(2) Saddam Hussein genuinely believed he possessed WMDs, because the culture of fear he had created made his minions mislead him into believing they still existed even when they didn’t. Thus, it is not surprising that the evidence suggested there were still WMDs in Iraq because the leader of the administration himself still believed there were WMDs
(3) Saddam Hussein knew he did not possess WMDs but had to resist the advances of the UN to maintain the respect (if that is the right word) of his people. He could not be seen to be bowing to outside pressure when his whole regime was based on a show of power and intimidation. This does not explain the evidence suggesting that WMDs existed in Iraq pre-war, but does explain his resistance against inspections.

Whichever of these scenarios is correct, it does not change the fact that the Bush administration and many others genuinely believed that Saddam Hussein possessed WMDs and that this posed a threat at least to Iraq’s neighbours and possibly also countries further afield including the US and the UK.

(b) Even if there were no WMDs, war in Iraq was still justified

The official justification for the war in Iraq was that Saddam Hussein possessed WMDs and that he therefore posed a threat to Iraq’s neighbours and others. This justification was necessary because for many citizens of the US, the UK and other countries involved in the war, the only legitimate reason to go to war was to neutralise a threat against those countries. However, there were several reasons for going to war, and this was only emphasised because it was the most compelling and because there was a need to focus on a single justification to provide simplicity and clarity for the people of the countries involved to rally around.. This justification has subsequently turned out to be less compelling than it seemed at the time, but the other justifications still hold.

Arguably the best reason for going to war was simply that the international community had issued a number of ultimata to Saddam Hussein, with which he had refused to comply, and at some stage the UN and its members were going to have to back up their threats with action to maintain any kind of credibility with dictators such as Hussein. Although the US has been accused ever since of attempting to bypass the UN, the action of the “coalition of the willing” has actually bolstered the position of the UN and its leading members in that it prevented this loss of credibility. An interesting side-effect of going to war in Iraq has been the compliance of Libya with the demands of the US and UK to dismantle its own weapons programs. Regardless of whether WMDs were found in Iraq or not, the need to maintain the credibility of the international community in meeting threats posed by rogue threats remains a compelling reason for the war in Iraq after the fact.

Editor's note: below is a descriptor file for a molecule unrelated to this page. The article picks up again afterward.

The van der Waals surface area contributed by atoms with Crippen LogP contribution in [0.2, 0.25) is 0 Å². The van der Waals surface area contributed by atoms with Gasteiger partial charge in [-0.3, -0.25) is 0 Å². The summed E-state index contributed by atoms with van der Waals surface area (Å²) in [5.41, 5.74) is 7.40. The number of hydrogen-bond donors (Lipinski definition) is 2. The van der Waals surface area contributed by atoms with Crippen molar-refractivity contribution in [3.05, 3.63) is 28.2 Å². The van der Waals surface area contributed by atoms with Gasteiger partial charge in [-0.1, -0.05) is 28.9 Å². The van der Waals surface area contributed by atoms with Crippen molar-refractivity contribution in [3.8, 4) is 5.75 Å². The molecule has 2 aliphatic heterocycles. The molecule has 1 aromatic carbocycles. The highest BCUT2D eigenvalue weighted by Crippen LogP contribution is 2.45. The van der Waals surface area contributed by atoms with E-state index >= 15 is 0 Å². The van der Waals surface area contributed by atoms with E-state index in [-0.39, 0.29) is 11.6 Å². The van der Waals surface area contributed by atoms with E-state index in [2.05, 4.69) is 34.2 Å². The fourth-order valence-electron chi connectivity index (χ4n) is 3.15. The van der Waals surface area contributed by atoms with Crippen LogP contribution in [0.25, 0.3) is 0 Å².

Among the other reasons for going to war were:

  • the need to remove a cruel dictator from power – the “regime change” argument. This argument is shaky on its own, because it is easily argued that other countries have their own dictators, which are at least as worthy of removal as was Saddam, but it adds weight to the other justifications for war when taken collectively
  • the need to establish democracy in the Middle East as an example to the rest of the region. With elections in Afghanistan, Iraq and Palestine, the argument that Muslim countries are incapable of embracing democracy will slowly be exposed as the myth it is, just as the same myth about Asian cultures was debunked fifty years ago
  • the need to dismantle havens for terrorists across the world. Iraq has long been a safe haven for terrorists. Although some of the attempts to link the 9/11 attacks with Saddam’s regime have stretched the truth, it is the case that terrorists have been safe in Iraq for far too long. The war in Iraq may therefore also be considered a part of the Bush Doctrine that those who harbour and aid terrorists are to be treated like the terrorists themselves.

Therefore, even when the WMD justification has fallen flat, these other justifications, paramount among them the need to maintain credibility for the leading democratic nations in their international efforts, still make the war in Iraq justifiable. All of these arguments will be that much more powerful when the effort in Iraq is finished, when power is handed fully back to the Iraqis and when the insurgency is crushed. But they still hold considerable weight now and help neutralise the argument that the absence of WMDs in Iraq removes any justification for the war.